While we were speaking together I saw the man in black, with the large hat, come out from the house, and stand at some little distance observing us.

Certain suspicions of his errand at Blackwater Park had already crossed my mind. They were now increased by the gardener’s inability (or unwillingness) to tell me who the man was, and I determined to clear the way before me, if possible, by speaking to him. The plainest question I could put as a stranger would be to inquire if the house was allowed to be shown to visitors. I walked up to the man at once, and accosted him in those words.

His look and manner unmistakably betrayed that he knew who I was, and that he wanted to irritate me into quarrelling with him. His reply was insolent enough to have answered the purpose, if I had been less determined to control myself. As it was, I met him with the most resolute politeness, apologised for my involuntary intrusion (which he called a “trespass,”) and left the grounds. It was exactly as I suspected. The recognition of me when I left Mr. Kyrle’s office had been evidently communicated to Sir Percival Glyde, and the man in black had been sent to the Park in anticipation of my making inquiries at the house or in the neighbourhood. If I had given him the least chance of lodging any sort of legal complaint against me, the interference of the local magistrate would no doubt have been turned to account as a clog on my proceedings, and a means of separating me from Marian and Laura for some days at least.

I was prepared to be watched on the way from Blackwater Park to the station, exactly as I had been watched in London the day before. But I could not discover at the time, whether I was really followed on this occasion or not. The man in black might have had means of tracking me at his disposal of which I was not aware, but I certainly saw nothing of him, in his own person, either on the way to the station, or afterwards on my arrival at the London terminus in the evening. I reached home on foot, taking the precaution, before I approached our own door, of walking round by the loneliest street in the neighbourhood, and there stopping and looking back more than once over the open space behind me. I had first learnt to use this stratagem against suspected treachery in the wilds of Central America–and now I was practising it again, with the same purpose and with even greater caution, in the heart of civilised London!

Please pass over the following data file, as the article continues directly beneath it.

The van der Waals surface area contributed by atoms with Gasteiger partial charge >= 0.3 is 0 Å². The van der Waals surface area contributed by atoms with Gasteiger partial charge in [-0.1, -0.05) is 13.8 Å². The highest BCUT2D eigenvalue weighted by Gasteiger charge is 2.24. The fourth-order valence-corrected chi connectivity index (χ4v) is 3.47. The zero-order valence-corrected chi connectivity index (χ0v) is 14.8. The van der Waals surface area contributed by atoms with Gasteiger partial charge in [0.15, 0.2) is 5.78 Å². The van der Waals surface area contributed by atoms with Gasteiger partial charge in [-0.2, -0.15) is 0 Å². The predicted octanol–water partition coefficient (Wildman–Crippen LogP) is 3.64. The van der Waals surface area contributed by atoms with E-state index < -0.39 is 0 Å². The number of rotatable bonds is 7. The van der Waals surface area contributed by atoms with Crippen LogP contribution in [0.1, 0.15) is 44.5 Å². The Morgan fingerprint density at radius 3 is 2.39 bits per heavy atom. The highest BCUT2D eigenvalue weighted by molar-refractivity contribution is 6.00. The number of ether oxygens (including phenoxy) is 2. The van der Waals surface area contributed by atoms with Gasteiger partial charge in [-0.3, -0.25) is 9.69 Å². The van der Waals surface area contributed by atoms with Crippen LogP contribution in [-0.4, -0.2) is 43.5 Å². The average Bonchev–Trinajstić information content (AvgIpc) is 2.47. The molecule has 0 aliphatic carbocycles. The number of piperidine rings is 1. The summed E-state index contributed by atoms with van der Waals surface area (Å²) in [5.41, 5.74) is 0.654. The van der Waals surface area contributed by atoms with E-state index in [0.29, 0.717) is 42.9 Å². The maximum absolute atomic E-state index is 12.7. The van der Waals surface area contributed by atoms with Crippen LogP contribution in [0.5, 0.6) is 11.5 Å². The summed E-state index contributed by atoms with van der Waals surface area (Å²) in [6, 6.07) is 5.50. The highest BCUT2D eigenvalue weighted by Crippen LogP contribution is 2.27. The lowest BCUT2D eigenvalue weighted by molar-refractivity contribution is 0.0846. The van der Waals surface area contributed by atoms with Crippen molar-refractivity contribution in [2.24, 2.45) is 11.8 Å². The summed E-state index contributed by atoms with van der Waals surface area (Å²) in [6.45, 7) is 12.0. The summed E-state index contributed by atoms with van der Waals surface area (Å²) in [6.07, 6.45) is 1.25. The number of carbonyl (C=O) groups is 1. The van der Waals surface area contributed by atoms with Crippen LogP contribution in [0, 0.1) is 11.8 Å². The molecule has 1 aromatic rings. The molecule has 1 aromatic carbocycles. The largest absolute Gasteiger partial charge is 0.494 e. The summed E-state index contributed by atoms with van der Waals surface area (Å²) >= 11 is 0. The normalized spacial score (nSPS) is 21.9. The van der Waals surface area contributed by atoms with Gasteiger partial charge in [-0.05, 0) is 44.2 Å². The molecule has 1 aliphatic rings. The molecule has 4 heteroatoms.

Nothing had happened to alarm Marian during my absence. She asked eagerly what success I had met with. When I told her she could not conceal her surprise at the indifference with which I spoke of the failure of my investigations thus far.

The truth was, that the ill-success of my inquiries had in no sense daunted me. I had pursued them as a matter of duty, and I had expected nothing from them. In the state of my mind at that time, it was almost a relief to me to know that the struggle was now narrowed to a trial of strength between myself and Sir Percival Glyde. The vindictive motive had mingled itself all along with my other and better motives, and I confess it was a satisfaction to me to feel that the surest way, the only way left, of serving Laura’s cause, was to fasten my hold firmly on the villain who had married her.